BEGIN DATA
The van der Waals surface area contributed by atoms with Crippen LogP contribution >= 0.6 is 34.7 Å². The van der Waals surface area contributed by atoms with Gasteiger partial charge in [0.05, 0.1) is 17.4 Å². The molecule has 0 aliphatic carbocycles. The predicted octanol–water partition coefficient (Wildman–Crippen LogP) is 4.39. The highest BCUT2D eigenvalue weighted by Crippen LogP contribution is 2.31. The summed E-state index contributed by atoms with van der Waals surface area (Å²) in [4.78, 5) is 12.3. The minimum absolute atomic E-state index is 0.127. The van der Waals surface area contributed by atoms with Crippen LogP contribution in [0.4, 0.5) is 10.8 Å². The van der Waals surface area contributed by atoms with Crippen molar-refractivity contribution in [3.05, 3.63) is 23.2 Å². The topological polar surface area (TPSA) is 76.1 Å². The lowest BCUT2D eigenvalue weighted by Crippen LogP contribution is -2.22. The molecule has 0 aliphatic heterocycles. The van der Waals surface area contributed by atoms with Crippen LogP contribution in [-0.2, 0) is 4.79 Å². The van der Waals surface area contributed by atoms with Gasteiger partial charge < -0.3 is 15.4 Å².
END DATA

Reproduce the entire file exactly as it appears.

The van der Waals surface area contributed by atoms with Crippen LogP contribution >= 0.6 is 34.7 Å². The van der Waals surface area contributed by atoms with Gasteiger partial charge in [0.05, 0.1) is 17.4 Å². The molecule has 0 aliphatic carbocycles. The predicted octanol–water partition coefficient (Wildman–Crippen LogP) is 4.39. The highest BCUT2D eigenvalue weighted by Crippen LogP contribution is 2.31. The summed E-state index contributed by atoms with van der Waals surface area (Å²) in [4.78, 5) is 12.3. The minimum absolute atomic E-state index is 0.127. The van der Waals surface area contributed by atoms with Crippen LogP contribution in [0.4, 0.5) is 10.8 Å². The van der Waals surface area contributed by atoms with Crippen molar-refractivity contribution in [3.05, 3.63) is 23.2 Å². The topological polar surface area (TPSA) is 76.1 Å². The lowest BCUT2D eigenvalue weighted by Crippen LogP contribution is -2.22. The molecule has 0 aliphatic heterocycles. The van der Waals surface area contributed by atoms with Crippen LogP contribution in [-0.2, 0) is 4.79 Å². The van der Waals surface area contributed by atoms with Gasteiger partial charge < -0.3 is 15.4 Å².